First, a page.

Updated: Jan 8
Welcome to day 4 of our week of prayer and day 3 of the Lockdown.
We’re looking at our wellbeing, or Shalom Peace (wholeness / completeness) at the Old Testament calls it, or eirene Peace as described in the New Testament.
Ultimately Jesus is our peace, and brings us peace, after all he is the prince of Peace.
This week we’ve looked at and prayed for physical wellbeing, emotional wellbeing and yesterday spiritual wellbeing and today we’re focussing on relational wellbeing.
Life is all about relationships and we can know God’s peace when we’re in a right relationship with Him, through faith in Jesus (think vertical) and consequently, when we’re in right relationship with people (think horizontal).
Now, some of us, myself included, quite like being on our own, for periods of time, but the way we are made, we need relationships. Right from the start God said, “It is not good that man should be alone.”
God is one, but is in three persons, Father, Son and Holy Spirit, all relating in love, and we are to be the same. Right from the start, people have needed other people to be complete.
The human brain more than any other species is designed for relationships. Some neuroscientists have called it the ‘social’ organ. Our bodies even release Oxytocin, when we make positive social connections which helps to bind us together and increases our feelings of wellbeing.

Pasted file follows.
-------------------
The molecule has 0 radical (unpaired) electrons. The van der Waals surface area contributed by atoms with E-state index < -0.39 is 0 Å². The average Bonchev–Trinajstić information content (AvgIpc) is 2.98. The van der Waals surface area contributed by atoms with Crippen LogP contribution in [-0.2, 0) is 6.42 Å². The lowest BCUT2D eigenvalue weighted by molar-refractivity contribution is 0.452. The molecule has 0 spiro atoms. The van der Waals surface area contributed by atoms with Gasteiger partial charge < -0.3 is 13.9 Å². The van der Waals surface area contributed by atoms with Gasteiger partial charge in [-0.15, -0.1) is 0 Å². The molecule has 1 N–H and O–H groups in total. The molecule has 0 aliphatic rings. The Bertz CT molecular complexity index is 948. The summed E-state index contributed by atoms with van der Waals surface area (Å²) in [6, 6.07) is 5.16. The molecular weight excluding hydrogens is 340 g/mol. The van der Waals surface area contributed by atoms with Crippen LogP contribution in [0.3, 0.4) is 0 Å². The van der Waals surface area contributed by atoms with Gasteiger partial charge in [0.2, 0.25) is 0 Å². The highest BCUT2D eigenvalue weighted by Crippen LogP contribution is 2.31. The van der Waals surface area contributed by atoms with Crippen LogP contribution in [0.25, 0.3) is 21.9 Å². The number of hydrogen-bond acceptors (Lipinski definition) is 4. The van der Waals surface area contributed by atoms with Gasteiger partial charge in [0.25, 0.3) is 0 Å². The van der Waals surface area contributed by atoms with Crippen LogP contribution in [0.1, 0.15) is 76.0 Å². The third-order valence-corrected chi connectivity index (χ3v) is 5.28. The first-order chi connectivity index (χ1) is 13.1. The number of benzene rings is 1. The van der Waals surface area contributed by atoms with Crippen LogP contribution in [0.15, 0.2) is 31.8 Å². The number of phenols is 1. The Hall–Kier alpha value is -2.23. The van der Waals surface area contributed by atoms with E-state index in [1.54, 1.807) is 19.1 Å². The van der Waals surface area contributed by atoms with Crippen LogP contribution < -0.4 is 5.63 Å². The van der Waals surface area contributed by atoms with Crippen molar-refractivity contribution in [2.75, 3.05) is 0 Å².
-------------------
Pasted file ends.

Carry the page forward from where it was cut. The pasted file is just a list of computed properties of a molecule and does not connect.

Back to our study of Elijah. It’s interesting that before his meltdown, he dismissed his only companion, his servant and decided to go it alone. Things only really got better once Elisha started working alongside him!
I say all this near the start of our 3rd national lockdown, in the middle of a world pandemic. Even if we can’t be seeing each other, now is the time to be increasing our contact with each other. Especially with those people living on their own.
Some of us are as busy as we’ve ever been, others have time on their hands. Let’s be creative … let’s be courageous … let’s be loving: make that phone call … send that message.
There are different levels of relationships. We can’t be best friends with everyone … but we all need some friends.
As well as the crowds and ‘the 72’, Jesus had his 12 disciples, but he also had within that his 3 best friends in James Peter and John. It’s them he called to witness the Transfiguration, a huge high … it was also those 3 he called on when he needed prayer and consolation in the terrible low of the garden of Gethsemane.
Jesus also had a special friendship with Lazarus and his 2 sisters Mary and Martha.
So, a few questions to finish with:
Who are the people I need to be praying for or encouraging this month, this week, today!
Is there anyone I need to forgive or be reconciled with, or at least start the journey of forgiveness. As Jesus taught us to pray, “forgive us our sins, as we forgive those who sin against us.” Not carrying bitterness plays a huge part in our general wellbeing.
How can I best be expressing love to those around me: listening, giving, serving, affirming, virtually hugging!
All these things will help others wellbeing … and ours too!
Shalom - and as I say each Sunday morning: God bless, stay safe and stay in touch.